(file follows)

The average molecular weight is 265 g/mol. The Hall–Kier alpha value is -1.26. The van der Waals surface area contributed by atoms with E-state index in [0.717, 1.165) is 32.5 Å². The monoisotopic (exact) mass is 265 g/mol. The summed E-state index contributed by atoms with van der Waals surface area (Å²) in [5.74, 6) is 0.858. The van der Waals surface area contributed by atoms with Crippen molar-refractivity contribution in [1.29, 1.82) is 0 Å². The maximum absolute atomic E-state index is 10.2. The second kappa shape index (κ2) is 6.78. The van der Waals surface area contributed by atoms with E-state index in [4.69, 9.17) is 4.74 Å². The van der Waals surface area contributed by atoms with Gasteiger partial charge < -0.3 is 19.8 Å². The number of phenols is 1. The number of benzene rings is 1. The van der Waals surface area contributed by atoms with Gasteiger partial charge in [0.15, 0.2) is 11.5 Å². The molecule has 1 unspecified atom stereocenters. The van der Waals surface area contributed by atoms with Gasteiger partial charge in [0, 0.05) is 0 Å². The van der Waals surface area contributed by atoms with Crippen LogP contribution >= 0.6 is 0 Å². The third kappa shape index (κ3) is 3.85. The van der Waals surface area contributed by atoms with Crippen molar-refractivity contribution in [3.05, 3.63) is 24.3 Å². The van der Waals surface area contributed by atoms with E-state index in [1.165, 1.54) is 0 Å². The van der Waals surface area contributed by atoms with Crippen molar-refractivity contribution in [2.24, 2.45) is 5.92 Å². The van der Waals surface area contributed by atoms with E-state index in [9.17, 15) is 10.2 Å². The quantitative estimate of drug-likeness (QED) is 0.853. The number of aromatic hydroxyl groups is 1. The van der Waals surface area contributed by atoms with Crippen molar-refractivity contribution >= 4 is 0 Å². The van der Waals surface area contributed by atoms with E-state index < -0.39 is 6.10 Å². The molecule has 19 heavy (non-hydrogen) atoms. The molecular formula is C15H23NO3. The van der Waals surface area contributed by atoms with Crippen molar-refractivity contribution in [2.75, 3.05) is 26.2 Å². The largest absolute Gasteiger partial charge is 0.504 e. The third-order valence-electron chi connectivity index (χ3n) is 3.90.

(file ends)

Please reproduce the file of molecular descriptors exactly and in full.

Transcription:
The average molecular weight is 265 g/mol. The Hall–Kier alpha value is -1.26. The van der Waals surface area contributed by atoms with E-state index in [0.717, 1.165) is 32.5 Å². The monoisotopic (exact) mass is 265 g/mol. The summed E-state index contributed by atoms with van der Waals surface area (Å²) in [5.74, 6) is 0.858. The van der Waals surface area contributed by atoms with Crippen molar-refractivity contribution in [1.29, 1.82) is 0 Å². The maximum absolute atomic E-state index is 10.2. The second kappa shape index (κ2) is 6.78. The van der Waals surface area contributed by atoms with E-state index in [4.69, 9.17) is 4.74 Å². The van der Waals surface area contributed by atoms with Gasteiger partial charge < -0.3 is 19.8 Å². The number of phenols is 1. The number of benzene rings is 1. The van der Waals surface area contributed by atoms with Gasteiger partial charge in [0.15, 0.2) is 11.5 Å². The molecule has 1 unspecified atom stereocenters. The van der Waals surface area contributed by atoms with Gasteiger partial charge in [0, 0.05) is 0 Å². The van der Waals surface area contributed by atoms with Crippen LogP contribution >= 0.6 is 0 Å². The third kappa shape index (κ3) is 3.85. The van der Waals surface area contributed by atoms with Crippen molar-refractivity contribution in [3.05, 3.63) is 24.3 Å². The van der Waals surface area contributed by atoms with E-state index in [1.165, 1.54) is 0 Å². The van der Waals surface area contributed by atoms with Crippen molar-refractivity contribution in [2.24, 2.45) is 5.92 Å². The van der Waals surface area contributed by atoms with E-state index in [9.17, 15) is 10.2 Å². The quantitative estimate of drug-likeness (QED) is 0.853. The number of aromatic hydroxyl groups is 1. The van der Waals surface area contributed by atoms with Crippen molar-refractivity contribution >= 4 is 0 Å². The van der Waals surface area contributed by atoms with E-state index < -0.39 is 6.10 Å². The molecule has 19 heavy (non-hydrogen) atoms. The molecular formula is C15H23NO3. The van der Waals surface area contributed by atoms with Crippen molar-refractivity contribution in [2.75, 3.05) is 26.2 Å². The largest absolute Gasteiger partial charge is 0.504 e. The third-order valence-electron chi connectivity index (χ3n) is 3.90.